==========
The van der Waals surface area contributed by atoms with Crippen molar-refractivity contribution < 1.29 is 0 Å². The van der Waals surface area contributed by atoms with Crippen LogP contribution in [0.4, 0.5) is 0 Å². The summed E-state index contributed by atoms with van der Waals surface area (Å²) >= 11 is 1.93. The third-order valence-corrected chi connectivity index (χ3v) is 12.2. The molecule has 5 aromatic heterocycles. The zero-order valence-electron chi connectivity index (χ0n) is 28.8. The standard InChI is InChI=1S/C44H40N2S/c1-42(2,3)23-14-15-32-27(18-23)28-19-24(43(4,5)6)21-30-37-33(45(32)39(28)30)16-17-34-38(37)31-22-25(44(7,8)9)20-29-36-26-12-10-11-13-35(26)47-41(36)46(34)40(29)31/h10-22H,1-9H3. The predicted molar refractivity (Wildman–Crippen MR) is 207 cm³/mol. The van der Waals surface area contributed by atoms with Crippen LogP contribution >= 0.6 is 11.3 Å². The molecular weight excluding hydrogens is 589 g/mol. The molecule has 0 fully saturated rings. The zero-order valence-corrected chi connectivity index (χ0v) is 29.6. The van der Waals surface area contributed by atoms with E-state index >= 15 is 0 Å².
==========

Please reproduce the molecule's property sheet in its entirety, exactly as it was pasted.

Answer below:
The van der Waals surface area contributed by atoms with Crippen molar-refractivity contribution < 1.29 is 0 Å². The van der Waals surface area contributed by atoms with Crippen LogP contribution in [0.4, 0.5) is 0 Å². The summed E-state index contributed by atoms with van der Waals surface area (Å²) >= 11 is 1.93. The third-order valence-corrected chi connectivity index (χ3v) is 12.2. The molecule has 5 aromatic heterocycles. The zero-order valence-electron chi connectivity index (χ0n) is 28.8. The standard InChI is InChI=1S/C44H40N2S/c1-42(2,3)23-14-15-32-27(18-23)28-19-24(43(4,5)6)21-30-37-33(45(32)39(28)30)16-17-34-38(37)31-22-25(44(7,8)9)20-29-36-26-12-10-11-13-35(26)47-41(36)46(34)40(29)31/h10-22H,1-9H3. The predicted molar refractivity (Wildman–Crippen MR) is 207 cm³/mol. The van der Waals surface area contributed by atoms with Crippen LogP contribution >= 0.6 is 11.3 Å². The molecular weight excluding hydrogens is 589 g/mol. The molecule has 0 fully saturated rings. The zero-order valence-corrected chi connectivity index (χ0v) is 29.6. The van der Waals surface area contributed by atoms with E-state index >= 15 is 0 Å².